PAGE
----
By Justyna Pawlak and Julien Toyer
BRUSSELS (Reuters) - European Union envoys failed to agree details of a planned embargo on Iranian crude on Thursday, but diplomats said governments still sought to finalize the ban at a meeting of EU foreign ministers on Monday.
The bloc's 27 countries have agreed in principle in recent weeks to ban oil imports from Iran in order to put more pressure on Tehran over its nuclear program.
But they remain divided over several issues, primarily the length of a planned grace period that would allow states heavily dependent on Iranian oil to fulfill existing contracts for a period after the ban went into place.
At a meeting on Thursday, senior EU diplomats had been expected to agree to a plan allowing for a grace period until the end of June.
Under this compromise proposal, EU governments would be prohibited from making new contracts with Iran from the time the embargo was imposed, but could purchase crude previously contracted. This exemption would end on July 1.
"No agreement was reached today but we are confident it will be reached on Monday. Not everybody agreed to the compromise," one EU diplomat said.
Speaking on condition of anonymity, the diplomat said some EU states continued to push for a shorter grace period while others wanted more time to secure alternative supplies of crude.
Tehran denies wanting bombs, as the West alleges, saying it is refining uranium only for electricity generation and medical applications.
EU governments are divided between the desire to ratchet up pressure on Tehran quickly and economic considerations. States such as Greece are concerned about financial costs at a time when Europe is struggling with a two-year debt crisis.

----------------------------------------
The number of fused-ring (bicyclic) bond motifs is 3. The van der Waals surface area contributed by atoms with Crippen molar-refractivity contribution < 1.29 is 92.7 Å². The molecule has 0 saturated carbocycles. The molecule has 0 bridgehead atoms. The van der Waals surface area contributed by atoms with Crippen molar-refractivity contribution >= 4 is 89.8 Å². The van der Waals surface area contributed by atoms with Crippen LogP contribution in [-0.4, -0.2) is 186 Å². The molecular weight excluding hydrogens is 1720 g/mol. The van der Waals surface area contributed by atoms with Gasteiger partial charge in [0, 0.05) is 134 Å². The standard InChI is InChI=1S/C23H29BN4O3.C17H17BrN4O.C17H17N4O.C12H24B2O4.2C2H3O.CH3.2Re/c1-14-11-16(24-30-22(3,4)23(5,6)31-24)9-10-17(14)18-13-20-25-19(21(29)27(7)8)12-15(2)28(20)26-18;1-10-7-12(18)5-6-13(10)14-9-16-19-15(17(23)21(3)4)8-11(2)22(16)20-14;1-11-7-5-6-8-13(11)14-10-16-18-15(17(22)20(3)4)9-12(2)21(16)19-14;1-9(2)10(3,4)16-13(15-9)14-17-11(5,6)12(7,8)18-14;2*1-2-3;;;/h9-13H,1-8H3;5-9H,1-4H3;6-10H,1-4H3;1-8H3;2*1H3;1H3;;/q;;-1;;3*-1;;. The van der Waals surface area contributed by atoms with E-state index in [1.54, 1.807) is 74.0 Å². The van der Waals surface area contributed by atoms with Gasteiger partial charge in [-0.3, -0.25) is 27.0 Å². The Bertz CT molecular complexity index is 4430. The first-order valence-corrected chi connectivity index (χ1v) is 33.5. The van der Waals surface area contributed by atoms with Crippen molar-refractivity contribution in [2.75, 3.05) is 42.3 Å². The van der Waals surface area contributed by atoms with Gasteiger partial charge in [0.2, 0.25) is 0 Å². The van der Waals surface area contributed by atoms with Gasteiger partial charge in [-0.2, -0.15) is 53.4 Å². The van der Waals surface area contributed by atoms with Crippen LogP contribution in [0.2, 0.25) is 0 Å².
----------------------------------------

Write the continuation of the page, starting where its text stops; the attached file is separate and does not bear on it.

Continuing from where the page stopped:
Athens depends heavily on Iranian supplies because Tehran has been offering it preferential credit terms for its crude.
But others say a grace period would significantly blunt the impact of sanctions, because some 80 percent of EU purchases are covered by long-term contracts.
The EU embargo follows stringent new U.S. sanctions signed into law by President Barack Obama on New Year's Eve, which are being gradually implemented but if fully enforced would make it impossible for most countries to pay for Iranian oil.
The unprecedented effort to take Iran's 2.6 million barrels of oil per day off international markets has kept global prices higher and helped cause a sharp fall in Iran's rial currency and a surge in the cost of basic goods for Iranians.
EU diplomats said more discussions will be held in Brussels in coming days, in time for the foreign ministers of the EU's 27 states to make a formal decision. EU policies such as sanctions require unanimity and have to be finalized by ministers.
Other issues remain outstanding. EU states have yet to agree whether to review the economic costs of the embargo before the grace period expires, to check whether countries like Greece had been able to secure sufficient amount of alternative supplies of crude.